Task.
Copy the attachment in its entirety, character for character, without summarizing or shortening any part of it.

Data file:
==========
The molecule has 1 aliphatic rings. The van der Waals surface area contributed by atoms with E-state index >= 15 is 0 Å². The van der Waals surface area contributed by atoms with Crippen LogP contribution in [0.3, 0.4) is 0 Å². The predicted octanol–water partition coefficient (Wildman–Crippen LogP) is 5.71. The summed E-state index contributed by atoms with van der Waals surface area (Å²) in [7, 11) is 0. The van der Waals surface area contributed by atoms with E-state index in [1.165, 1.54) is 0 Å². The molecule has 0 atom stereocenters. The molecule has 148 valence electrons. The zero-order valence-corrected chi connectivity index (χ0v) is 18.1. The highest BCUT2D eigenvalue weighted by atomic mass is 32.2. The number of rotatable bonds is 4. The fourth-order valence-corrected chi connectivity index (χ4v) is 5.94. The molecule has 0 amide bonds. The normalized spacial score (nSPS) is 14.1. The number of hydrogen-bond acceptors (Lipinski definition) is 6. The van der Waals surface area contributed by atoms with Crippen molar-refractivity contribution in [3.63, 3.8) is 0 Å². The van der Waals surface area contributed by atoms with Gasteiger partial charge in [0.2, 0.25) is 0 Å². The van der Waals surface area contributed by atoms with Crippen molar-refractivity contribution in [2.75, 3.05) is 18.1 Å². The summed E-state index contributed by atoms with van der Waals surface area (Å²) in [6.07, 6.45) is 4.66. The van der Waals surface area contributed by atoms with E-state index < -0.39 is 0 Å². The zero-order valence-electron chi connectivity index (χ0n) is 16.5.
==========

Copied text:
The molecule has 1 aliphatic rings. The van der Waals surface area contributed by atoms with E-state index >= 15 is 0 Å². The van der Waals surface area contributed by atoms with Crippen LogP contribution in [0.3, 0.4) is 0 Å². The predicted octanol–water partition coefficient (Wildman–Crippen LogP) is 5.71. The summed E-state index contributed by atoms with van der Waals surface area (Å²) in [7, 11) is 0. The van der Waals surface area contributed by atoms with E-state index in [1.165, 1.54) is 0 Å². The molecule has 0 atom stereocenters. The molecule has 148 valence electrons. The zero-order valence-corrected chi connectivity index (χ0v) is 18.1. The highest BCUT2D eigenvalue weighted by atomic mass is 32.2. The number of rotatable bonds is 4. The fourth-order valence-corrected chi connectivity index (χ4v) is 5.94. The molecule has 0 amide bonds. The normalized spacial score (nSPS) is 14.1. The number of hydrogen-bond acceptors (Lipinski definition) is 6. The van der Waals surface area contributed by atoms with Crippen molar-refractivity contribution in [3.63, 3.8) is 0 Å². The van der Waals surface area contributed by atoms with Gasteiger partial charge in [0.2, 0.25) is 0 Å². The van der Waals surface area contributed by atoms with Crippen molar-refractivity contribution in [2.75, 3.05) is 18.1 Å². The summed E-state index contributed by atoms with van der Waals surface area (Å²) in [6.07, 6.45) is 4.66. The van der Waals surface area contributed by atoms with E-state index < -0.39 is 0 Å². The zero-order valence-electron chi connectivity index (χ0n) is 16.5.